Photo Gallery | Sabic donates $1 million to Berkshire United Way
PITTSFIELD — Hoping to leave behind more than vacant industrial space, the departing Sabic Innovative Plastics on Friday recalled a 10-year legacy of local charitable giving and added to it a major shot in the arm, granting Berkshire United Way a $1 million endowment.
Officials of both organizations gathered at Sabic's Plastics Avenue headquarters to announce the gift, which Berkshire United Way President and CEO Kristine Hazzard called "phenomenal" and said would help power their activities "well into the future."
"Their [fundraising] campaign is as much about having fun as it is raising dollars," Hazzard said. "From wine tastings to pie throws to auctions and all sorts of other fun special events, they like to have fun. The total philanthropic investment made through the years to the Berkshire United Way campaign has been over $2.5 million."
Employee donations and a corporate policy of matching these to the tune of 50 cents on the dollar has added up to total givings of roughly $250,000 per year for a decade from Sabic to BUW.
The most significant single donation yet, Friday's gift would in part be used to beef up the organization's programming in early childhood literacy, which Hazzard called "our biggest focus right now." Only 54 percent of Berkshire County third-graders are reading proficiently.
Positive youth development and family financial stability education programs run by Berkshire United Way would also see benefit from the endowment's funds, Hazzard said.
"It definitely will have a long-term impact," she added.
Greg Adams, Sabic Americas' regional vice president, praised BUW's "relentless focus and passion for improving the quality of life for the residents of Pittsfield and Berkshire County."
Adams said Hazzard's tenure has seen BUW become more "impact-focused," specifically regarding the three areas listed above.
"Three areas that plant the seeds of future success where they're most needed," he said. "The positives strides that the Berkshire United Way are helping the community to make represent a vital and lasting contribution to the vibrancy of Pittsfield and the surrounding areas."
Presently, Berkshire United Way has one $250,000 endowment and a second fund worth roughly the same amount. The new endowment gives the organization a significant amount of additional stability, Hazzard said.
"This is huge; it surpasses both of those combined," she added.
Moved to tears recounting the story of 10 years of voluntarism and giving, Hazzard spoke to the future.
"I know Sabic employees who remain in the Berkshires will continue to support our local community," Hazzard said. "It's in their blood. Those employees who have accepted new assignments will quickly embrace their new locations and communities and they will continue to give, advocate and volunteer. Our loss is their gain, and that's what makes this so bittersweet."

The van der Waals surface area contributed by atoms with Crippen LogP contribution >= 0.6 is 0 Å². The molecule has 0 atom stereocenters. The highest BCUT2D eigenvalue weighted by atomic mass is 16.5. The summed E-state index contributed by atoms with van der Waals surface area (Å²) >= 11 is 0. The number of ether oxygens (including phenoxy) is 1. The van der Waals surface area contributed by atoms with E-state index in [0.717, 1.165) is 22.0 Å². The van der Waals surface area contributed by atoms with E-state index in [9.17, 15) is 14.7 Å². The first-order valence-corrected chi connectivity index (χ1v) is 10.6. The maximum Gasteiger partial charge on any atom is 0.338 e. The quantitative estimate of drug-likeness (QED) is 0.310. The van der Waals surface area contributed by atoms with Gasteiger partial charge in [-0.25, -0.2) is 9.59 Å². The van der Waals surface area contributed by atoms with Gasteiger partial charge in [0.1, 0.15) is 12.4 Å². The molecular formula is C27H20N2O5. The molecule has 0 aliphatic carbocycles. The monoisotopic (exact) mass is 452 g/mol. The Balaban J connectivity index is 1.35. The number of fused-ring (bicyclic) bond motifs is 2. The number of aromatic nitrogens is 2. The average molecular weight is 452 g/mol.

Hazzard also pointed out the volunteer work by Sabic employees in local schools and for other key organizations.
Sabic employees helped build an outdoor science classroom and greenhouses at Williams Elementary School, a pavilion, wildlife observation center at Canoe Meadow Sanctuary and greenhouses and a learning laboratory at Hancock Shaker Village.
They also participated in Downtown Pittsfield Inc.'s corporate cleanup event and packaged and paid for learning kits for local students at The Berkshire Eagle Newspapers in Education program and contributed knowledge and funds to local high school science departments.
At the event Friday, Sabic Senior Director of Procurement for the Americas Region Bob Basila presented Hazzard a plaque commemorating the gift "in honor of the agency's work to make Berkshire County a community of hope and opportunity for every individual and family.
Recently, Sabic employees helped BUW install 50 "book houses" full of free reading materials all around the company as part of the 2016 Day of Caring.
Sabic employees also serve on a variety of BUW committees.
In fall of last year, the Saudi-based corporation announced plans to vacate Pittsfield with plans to make its new headquarters in Houston, Texas.
Adams said Friday plans are in place to vacate the space on Plastics Avenue — which is owned by General Electric — by year's end.
The endowment gift to BUW was worked out during that time as "part of the process" of deciding to leave, Adams said.
In a former Eagle interview, Williams College economics professor Stephen Sheppard estimated that the resultant job loss to the region would be about 495 after factoring in the ripple effect on other industries. He also said that put the total hit to the Berkshire County economy at $166 million per year, a decline of roughly 3 percent.
Though the plastics division will close, the company has yet to weigh in on weather the separate Polymer Processing Development Center located nearby would remain in operation.
The endowment will "help fill the void," Hazzard said, along with the employees who will remain here in the Berkshires.
"We're talking to our other campaigns," Hazzard said. "We're being very candid about how we don't yet know how big the hit will really be. We have to live with our new reality, be sure we're investing in really good programs and initiatives that deliver results."
Contact Phil Demers at 413-496-6214.